It does not need any brainstorming to understand that all mobile apps are not created equal. Some apps are built for the particular OS platform, and we call them native apps, while there are apps that can run on multiple OS platforms, and we call them hybrid apps. They are different in many ways and have their respective pros and cons.
Through the length of this blog post, we will explain the definitive elements of native and hybrid app and their mutual differences.
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By incorporating both the qualities of native and web apps, hybrid apps, allow running one single app on multiple platforms. They mostly use tried and tested web technologies, and this ensures faster development and lower cost. But at the same time, by offering a “one size fits all” kind of user experience, they lack the sophistication of native apps.
In India, many startup app projects utilized hybrid apps to the best of their branding advantages. When you hire developers in India for hybrid app projects, remember some companies mitigate these shortcomings exceptionally well.
Pros of Hybrid Apps
- Just because hybrid apps use a single code base for multiple platforms, app developers need to write the code once that can be run across various platforms.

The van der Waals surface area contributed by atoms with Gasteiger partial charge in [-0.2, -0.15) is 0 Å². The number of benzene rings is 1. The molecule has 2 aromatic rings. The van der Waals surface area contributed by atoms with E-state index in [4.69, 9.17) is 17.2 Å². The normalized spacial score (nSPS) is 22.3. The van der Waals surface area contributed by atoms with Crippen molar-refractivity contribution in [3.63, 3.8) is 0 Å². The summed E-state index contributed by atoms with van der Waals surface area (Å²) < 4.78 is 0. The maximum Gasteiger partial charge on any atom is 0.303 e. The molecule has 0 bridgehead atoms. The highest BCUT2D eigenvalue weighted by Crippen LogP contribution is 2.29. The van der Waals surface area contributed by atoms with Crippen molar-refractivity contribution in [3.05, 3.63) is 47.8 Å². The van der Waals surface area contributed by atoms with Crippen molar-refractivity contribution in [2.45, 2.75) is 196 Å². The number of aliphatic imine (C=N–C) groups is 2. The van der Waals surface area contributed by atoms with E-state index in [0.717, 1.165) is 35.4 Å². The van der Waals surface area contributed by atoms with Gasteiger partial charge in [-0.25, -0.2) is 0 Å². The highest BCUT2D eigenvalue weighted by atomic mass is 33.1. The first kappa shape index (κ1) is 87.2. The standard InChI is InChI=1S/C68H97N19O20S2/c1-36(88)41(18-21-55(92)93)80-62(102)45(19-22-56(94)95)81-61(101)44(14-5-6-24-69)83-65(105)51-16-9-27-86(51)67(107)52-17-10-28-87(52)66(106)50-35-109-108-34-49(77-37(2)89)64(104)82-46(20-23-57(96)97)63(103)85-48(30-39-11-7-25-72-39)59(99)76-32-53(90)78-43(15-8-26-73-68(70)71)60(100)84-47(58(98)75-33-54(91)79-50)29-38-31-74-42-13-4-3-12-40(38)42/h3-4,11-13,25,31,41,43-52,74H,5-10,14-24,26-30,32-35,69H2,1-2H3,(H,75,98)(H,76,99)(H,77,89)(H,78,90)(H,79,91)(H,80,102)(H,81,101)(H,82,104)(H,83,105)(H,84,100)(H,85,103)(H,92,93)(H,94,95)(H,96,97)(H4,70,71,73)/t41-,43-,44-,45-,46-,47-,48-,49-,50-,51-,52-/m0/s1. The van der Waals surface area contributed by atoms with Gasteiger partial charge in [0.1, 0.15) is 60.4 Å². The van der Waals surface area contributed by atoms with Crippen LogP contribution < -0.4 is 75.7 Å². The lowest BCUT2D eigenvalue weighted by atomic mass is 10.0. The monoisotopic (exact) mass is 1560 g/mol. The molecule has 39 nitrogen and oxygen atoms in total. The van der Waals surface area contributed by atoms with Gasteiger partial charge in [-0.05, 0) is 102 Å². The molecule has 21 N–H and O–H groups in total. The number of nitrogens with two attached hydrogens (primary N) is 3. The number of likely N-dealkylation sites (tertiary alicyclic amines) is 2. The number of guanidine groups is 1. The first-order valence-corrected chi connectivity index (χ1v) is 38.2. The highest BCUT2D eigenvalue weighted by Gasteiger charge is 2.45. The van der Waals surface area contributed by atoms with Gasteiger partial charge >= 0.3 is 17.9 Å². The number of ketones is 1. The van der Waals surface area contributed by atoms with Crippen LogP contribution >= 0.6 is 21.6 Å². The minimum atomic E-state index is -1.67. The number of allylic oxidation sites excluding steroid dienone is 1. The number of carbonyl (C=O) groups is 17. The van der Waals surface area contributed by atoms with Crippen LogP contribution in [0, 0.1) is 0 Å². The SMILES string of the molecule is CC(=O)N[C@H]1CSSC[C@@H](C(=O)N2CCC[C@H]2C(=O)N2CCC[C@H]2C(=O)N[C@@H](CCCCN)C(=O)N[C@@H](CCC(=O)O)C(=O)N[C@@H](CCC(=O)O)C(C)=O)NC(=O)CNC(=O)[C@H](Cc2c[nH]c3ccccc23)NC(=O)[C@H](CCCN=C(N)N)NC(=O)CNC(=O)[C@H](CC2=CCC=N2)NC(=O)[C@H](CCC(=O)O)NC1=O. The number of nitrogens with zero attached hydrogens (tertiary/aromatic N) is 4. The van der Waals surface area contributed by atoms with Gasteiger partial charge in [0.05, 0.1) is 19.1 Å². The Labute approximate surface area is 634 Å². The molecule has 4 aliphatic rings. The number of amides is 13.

- Hybrid apps can deliver the same performance acceleration of hardware as the native apps.
- By offering a “one size fit all” strategy, hybrid apps can save a lot of development time and enormous resources for building different app versions.
- A Hybrid App is a single app for multiple platforms and offers an entirely identical look and feel and consistent user experiences across all platforms.
- A single development team can develop a hybrid app that can run on multiple mobile platforms and the web and desktop.
- By relying on tried and tested web technologies, hybrid apps reduce the learning curve to a great extent.
- If a small business wants to reshape its old website into a hybrid mobile app, it is possible. Such flexibility is just ideal for small businesses and startups.
- Hybrid apps can also provide both offline and online user experiences.
- Hybrid apps that run on web browsers and mobile OS systems allow businesses to target larger audiences with a sophisticated mobile experience at a low development cost.
Cons of Hybrid Apps
- Hybrid apps built to run on multiple operating systems without platform-specific code can be slower in performance.
- Despite being developed once for different platforms, hybrid apps may not always offer the same consistent look and feel across all devices. To avoid this, app projects need to undergo rigorous testing.
- While for simple apps with basic features, both hybrid and native apps may offer a similar user experience, for apps with a high demand of processing power and graphic output, lack of consistency in performance and user experience can be too visible.
- Hybrid apps relying heavily on native plugins cannot access the latest feature that is yet to be rolled out as a plugin.